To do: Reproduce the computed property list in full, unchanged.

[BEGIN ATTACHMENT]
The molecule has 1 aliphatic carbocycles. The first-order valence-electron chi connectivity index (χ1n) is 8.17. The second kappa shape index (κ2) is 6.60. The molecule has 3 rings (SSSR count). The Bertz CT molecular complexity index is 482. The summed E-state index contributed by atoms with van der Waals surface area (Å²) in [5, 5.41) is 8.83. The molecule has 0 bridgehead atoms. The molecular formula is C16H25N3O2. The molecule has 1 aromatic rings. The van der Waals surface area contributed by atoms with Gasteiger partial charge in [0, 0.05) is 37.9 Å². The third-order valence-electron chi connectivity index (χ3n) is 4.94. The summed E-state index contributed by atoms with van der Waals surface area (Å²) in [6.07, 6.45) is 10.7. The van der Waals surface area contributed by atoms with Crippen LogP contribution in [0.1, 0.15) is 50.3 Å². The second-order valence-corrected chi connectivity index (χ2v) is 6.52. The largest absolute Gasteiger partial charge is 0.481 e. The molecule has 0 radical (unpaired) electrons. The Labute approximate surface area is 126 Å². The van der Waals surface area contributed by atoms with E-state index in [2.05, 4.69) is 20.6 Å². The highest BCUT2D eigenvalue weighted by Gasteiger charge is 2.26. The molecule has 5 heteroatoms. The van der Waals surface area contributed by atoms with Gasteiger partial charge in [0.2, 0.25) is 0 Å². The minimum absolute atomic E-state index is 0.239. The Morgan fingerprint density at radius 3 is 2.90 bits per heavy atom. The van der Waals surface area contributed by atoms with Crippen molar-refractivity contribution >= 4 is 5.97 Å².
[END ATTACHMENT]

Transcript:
The molecule has 1 aliphatic carbocycles. The first-order valence-electron chi connectivity index (χ1n) is 8.17. The second kappa shape index (κ2) is 6.60. The molecule has 3 rings (SSSR count). The Bertz CT molecular complexity index is 482. The summed E-state index contributed by atoms with van der Waals surface area (Å²) in [5, 5.41) is 8.83. The molecule has 0 bridgehead atoms. The molecular formula is C16H25N3O2. The molecule has 1 aromatic rings. The van der Waals surface area contributed by atoms with Gasteiger partial charge in [0, 0.05) is 37.9 Å². The third-order valence-electron chi connectivity index (χ3n) is 4.94. The summed E-state index contributed by atoms with van der Waals surface area (Å²) in [6.07, 6.45) is 10.7. The van der Waals surface area contributed by atoms with Crippen LogP contribution in [0.1, 0.15) is 50.3 Å². The second-order valence-corrected chi connectivity index (χ2v) is 6.52. The largest absolute Gasteiger partial charge is 0.481 e. The molecule has 0 radical (unpaired) electrons. The Labute approximate surface area is 126 Å². The van der Waals surface area contributed by atoms with E-state index in [2.05, 4.69) is 20.6 Å². The highest BCUT2D eigenvalue weighted by Gasteiger charge is 2.26. The molecule has 5 heteroatoms. The van der Waals surface area contributed by atoms with Gasteiger partial charge in [0.2, 0.25) is 0 Å². The minimum absolute atomic E-state index is 0.239. The Morgan fingerprint density at radius 3 is 2.90 bits per heavy atom. The van der Waals surface area contributed by atoms with Crippen molar-refractivity contribution >= 4 is 5.97 Å².